12 Text-Dependent Analysis Questions expects students to engage in close reading to… Analyze paragraphs on a sentence-by-sentence basis and sentences on a word-by-word basis to determine the role played by individual paragraphs, sentences, phrases, or wordsInvestigate how meaning can be altered by changing key words and why an author may have chosen one word over anotherProbe each argument in persuasive text, each idea in informational text, each key detail in literary text, and observe how these build to a wholeExamine how shifts in the direction of an argument or explanation are achieved and the impact of those shiftsQuestion why authors choose to begin and end when they doNote and assess patterns of writing and what they achieveConsider what the text leaves uncertain or unstated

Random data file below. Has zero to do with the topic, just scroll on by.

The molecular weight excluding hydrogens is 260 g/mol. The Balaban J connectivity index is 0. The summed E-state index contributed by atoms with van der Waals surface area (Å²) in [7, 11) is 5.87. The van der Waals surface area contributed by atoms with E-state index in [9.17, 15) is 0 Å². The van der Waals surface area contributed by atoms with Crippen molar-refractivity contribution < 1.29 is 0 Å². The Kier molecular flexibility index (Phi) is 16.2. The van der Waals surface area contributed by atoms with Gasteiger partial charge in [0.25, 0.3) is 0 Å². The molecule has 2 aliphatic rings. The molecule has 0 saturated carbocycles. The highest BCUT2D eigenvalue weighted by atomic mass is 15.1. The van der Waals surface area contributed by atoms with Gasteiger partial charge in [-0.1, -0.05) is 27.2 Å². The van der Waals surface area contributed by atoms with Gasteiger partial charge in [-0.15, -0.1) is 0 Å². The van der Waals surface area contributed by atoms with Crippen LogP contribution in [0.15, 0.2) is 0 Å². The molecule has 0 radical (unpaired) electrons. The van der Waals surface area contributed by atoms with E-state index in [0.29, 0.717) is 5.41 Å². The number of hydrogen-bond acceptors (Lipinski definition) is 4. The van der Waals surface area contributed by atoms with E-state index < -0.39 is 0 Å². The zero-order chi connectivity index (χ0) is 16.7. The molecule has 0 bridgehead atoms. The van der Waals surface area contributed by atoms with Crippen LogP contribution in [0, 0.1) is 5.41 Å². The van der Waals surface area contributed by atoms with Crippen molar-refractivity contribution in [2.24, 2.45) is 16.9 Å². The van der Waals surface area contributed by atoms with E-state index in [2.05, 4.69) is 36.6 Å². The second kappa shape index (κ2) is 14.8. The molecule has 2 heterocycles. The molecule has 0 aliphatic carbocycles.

13 Basic Understanding in Reading Understand the main ideas within a textThe passage is mainly about…Understand supporting details within a textThe author writes…, which statement best supports this claim?Understand the meaning of a word within a sentenceWhat is the meaning for the word …in the sentence?Understand the meaning of phrases within a sentenceWhat word best describes the phrase…?Understand explicit information from the textIdentify two challenges that the main character encountered …Inferring information from the textState the theme or the author’s message